Wednesday 11 May 2016

Eight pop stars who wrote soundtracks for British horror films

(Please note, as one of the world’s least musical people, I’m going to make no attempt to describe any of this music.)

Vince Clarke
The guy from Erasure, Yazoo and early Depeche Mode provided the soundtrack for Blood, directed by Charly Cantor in 2000. A stunning ‘inverse vampire’ tale of a genetically created woman with addictive, narcotic blood, the film has frustratingly never been released uncut (except in France, where it was dubbed).

Tracy Thorn
Fifty percent of Everything But the Girl, Thorn composed the score for Carol Morley’s terrific 2015 feature The Falling, in which Maisie Williams is at the epicentre of a fainting sickness outbreak in a 1960s girls’ school.

Guy Fletcher
As well as playing keyboards in Dire Straits and on Mark Knopfler’s subsequent solo projects, Fletcher composed several film soundtracks including one for the awful 2005 movie Spirit Trap. (The cast included Billie Piper when she was still primarily known for her records and also Russian Eurovision singer Alsou.)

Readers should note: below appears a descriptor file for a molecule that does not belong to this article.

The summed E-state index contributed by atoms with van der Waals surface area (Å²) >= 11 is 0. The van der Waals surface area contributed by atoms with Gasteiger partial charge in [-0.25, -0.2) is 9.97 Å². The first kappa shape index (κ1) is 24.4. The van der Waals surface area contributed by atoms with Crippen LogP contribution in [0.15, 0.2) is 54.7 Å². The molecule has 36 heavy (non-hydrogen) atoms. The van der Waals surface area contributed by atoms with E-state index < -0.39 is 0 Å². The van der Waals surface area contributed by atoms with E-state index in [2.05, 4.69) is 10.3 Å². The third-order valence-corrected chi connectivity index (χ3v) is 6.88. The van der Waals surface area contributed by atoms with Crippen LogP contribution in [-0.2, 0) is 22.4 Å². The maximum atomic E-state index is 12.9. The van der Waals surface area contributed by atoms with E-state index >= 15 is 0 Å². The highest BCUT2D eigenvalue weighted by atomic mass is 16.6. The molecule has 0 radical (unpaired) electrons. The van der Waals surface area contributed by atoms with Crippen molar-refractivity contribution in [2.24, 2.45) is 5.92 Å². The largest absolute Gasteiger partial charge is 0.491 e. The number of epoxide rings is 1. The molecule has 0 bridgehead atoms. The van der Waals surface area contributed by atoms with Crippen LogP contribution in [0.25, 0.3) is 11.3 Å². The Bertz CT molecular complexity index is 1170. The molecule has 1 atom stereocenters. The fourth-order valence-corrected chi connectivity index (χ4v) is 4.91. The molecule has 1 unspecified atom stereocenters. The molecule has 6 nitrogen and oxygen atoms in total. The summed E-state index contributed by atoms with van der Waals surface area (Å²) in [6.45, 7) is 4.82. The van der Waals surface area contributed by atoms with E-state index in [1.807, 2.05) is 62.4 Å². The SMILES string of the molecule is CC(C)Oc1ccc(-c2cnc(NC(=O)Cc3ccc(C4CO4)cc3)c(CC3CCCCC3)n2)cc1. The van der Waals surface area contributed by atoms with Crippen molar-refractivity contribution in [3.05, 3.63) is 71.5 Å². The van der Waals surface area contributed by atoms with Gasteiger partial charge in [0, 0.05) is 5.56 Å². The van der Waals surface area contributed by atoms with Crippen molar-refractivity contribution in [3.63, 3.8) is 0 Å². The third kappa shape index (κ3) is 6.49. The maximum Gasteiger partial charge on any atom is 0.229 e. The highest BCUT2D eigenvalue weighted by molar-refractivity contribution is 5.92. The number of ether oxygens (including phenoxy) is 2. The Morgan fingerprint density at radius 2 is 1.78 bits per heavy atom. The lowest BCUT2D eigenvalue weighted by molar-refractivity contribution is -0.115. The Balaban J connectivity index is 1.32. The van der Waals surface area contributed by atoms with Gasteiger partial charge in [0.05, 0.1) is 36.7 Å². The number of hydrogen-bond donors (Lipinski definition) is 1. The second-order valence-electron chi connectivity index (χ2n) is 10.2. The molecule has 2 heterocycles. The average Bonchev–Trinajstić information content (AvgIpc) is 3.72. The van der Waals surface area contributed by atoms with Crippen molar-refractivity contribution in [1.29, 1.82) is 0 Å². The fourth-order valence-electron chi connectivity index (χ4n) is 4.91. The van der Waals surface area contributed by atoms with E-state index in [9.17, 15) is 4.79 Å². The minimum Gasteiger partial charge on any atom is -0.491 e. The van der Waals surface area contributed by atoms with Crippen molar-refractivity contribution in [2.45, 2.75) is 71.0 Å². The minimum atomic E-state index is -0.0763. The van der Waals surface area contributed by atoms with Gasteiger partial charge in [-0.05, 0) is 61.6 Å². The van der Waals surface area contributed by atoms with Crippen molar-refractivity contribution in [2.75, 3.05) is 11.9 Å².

Robert Fripp
Steve Oram’s bonkers 2015 humans-act-like-apes feature Aaaaaaaah! includes among its cast former 1980s pop star Toyah Willcox. When her husband, King Crimson rocker Fripp, heard about the movie he offered Oram a collection of unreleased tracks from which to collate a soundtrack.

Graham Coxon
Steven Nesbitt’s 2010 film Curio, a sort of Misery/Psycho mash-up (with ghosts) features a soundtrack from Coxon, lead guitarist with Britpoppers Blur. The film was released in the States as Mother’s Day Evil.

Steven Severin
Former bassist for Siouxsie and the Banshees, Severin has provided the soundtracks for two British horror films: Robert Pratten’s atmospheric 2004 feature London Voodoo and Paul Burrow’s 2006 anglo-giallo Nature Morte. (He has also composed a score to accompany silent classic Vampyr.)

The only vaguely good thing about Octane, a terrible horror/road movie directed by Marcus Adams in 2003 (released as Pulse in the States), was the soundtrack by dance duo Orbital. Every single other aspect of the film was really, really bad.

Matt Johnson
In 2009, when Gerard Johnson needed music for his brilliantly bleak character study Tony, about a socially awkward psychopath, he turned to his brother Matt. Music fans know him better as the main guy behind alternative band The The.

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